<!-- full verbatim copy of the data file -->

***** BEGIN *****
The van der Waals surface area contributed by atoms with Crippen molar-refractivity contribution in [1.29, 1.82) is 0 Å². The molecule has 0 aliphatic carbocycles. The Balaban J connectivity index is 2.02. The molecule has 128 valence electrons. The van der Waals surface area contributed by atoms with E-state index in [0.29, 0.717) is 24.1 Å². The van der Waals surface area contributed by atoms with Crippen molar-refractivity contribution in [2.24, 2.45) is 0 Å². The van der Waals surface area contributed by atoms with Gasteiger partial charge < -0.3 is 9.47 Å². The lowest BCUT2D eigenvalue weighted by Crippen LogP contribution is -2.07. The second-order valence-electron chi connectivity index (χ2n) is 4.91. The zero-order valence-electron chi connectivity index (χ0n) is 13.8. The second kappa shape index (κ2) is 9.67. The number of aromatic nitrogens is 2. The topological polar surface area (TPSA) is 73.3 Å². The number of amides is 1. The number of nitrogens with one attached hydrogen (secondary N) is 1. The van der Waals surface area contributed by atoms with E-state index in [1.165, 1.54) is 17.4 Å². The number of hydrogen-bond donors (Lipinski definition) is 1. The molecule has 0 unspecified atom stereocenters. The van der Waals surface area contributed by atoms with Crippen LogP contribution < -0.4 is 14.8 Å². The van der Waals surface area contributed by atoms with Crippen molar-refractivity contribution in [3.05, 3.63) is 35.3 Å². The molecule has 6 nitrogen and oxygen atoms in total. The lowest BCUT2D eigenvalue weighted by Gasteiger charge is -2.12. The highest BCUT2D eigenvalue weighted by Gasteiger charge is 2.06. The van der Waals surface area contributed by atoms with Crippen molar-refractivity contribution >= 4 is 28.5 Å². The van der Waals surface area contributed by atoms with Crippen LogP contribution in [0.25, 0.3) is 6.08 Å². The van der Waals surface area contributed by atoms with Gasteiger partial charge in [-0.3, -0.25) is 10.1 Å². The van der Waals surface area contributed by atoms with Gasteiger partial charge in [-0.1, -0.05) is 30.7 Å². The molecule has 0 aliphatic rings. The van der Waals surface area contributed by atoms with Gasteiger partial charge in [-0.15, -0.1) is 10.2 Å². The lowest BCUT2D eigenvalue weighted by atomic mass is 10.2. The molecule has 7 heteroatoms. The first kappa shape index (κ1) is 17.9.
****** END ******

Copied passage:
The van der Waals surface area contributed by atoms with Crippen molar-refractivity contribution in [1.29, 1.82) is 0 Å². The molecule has 0 aliphatic carbocycles. The Balaban J connectivity index is 2.02. The molecule has 128 valence electrons. The van der Waals surface area contributed by atoms with E-state index in [0.29, 0.717) is 24.1 Å². The van der Waals surface area contributed by atoms with Crippen molar-refractivity contribution in [2.24, 2.45) is 0 Å². The van der Waals surface area contributed by atoms with Gasteiger partial charge < -0.3 is 9.47 Å². The lowest BCUT2D eigenvalue weighted by Crippen LogP contribution is -2.07. The second-order valence-electron chi connectivity index (χ2n) is 4.91. The zero-order valence-electron chi connectivity index (χ0n) is 13.8. The second kappa shape index (κ2) is 9.67. The number of aromatic nitrogens is 2. The topological polar surface area (TPSA) is 73.3 Å². The number of amides is 1. The number of nitrogens with one attached hydrogen (secondary N) is 1. The van der Waals surface area contributed by atoms with E-state index in [1.165, 1.54) is 17.4 Å². The number of hydrogen-bond donors (Lipinski definition) is 1. The molecule has 0 unspecified atom stereocenters. The van der Waals surface area contributed by atoms with Crippen LogP contribution < -0.4 is 14.8 Å². The van der Waals surface area contributed by atoms with Crippen molar-refractivity contribution in [3.05, 3.63) is 35.3 Å². The molecule has 6 nitrogen and oxygen atoms in total. The lowest BCUT2D eigenvalue weighted by Gasteiger charge is -2.12. The highest BCUT2D eigenvalue weighted by Gasteiger charge is 2.06. The van der Waals surface area contributed by atoms with Crippen molar-refractivity contribution >= 4 is 28.5 Å². The van der Waals surface area contributed by atoms with Crippen LogP contribution in [0.25, 0.3) is 6.08 Å². The van der Waals surface area contributed by atoms with Gasteiger partial charge in [-0.3, -0.25) is 10.1 Å². The van der Waals surface area contributed by atoms with Gasteiger partial charge in [-0.1, -0.05) is 30.7 Å². The molecule has 0 aliphatic rings. The van der Waals surface area contributed by atoms with Gasteiger partial charge in [-0.15, -0.1) is 10.2 Å². The lowest BCUT2D eigenvalue weighted by atomic mass is 10.2. The molecule has 7 heteroatoms. The first kappa shape index (κ1) is 17.9.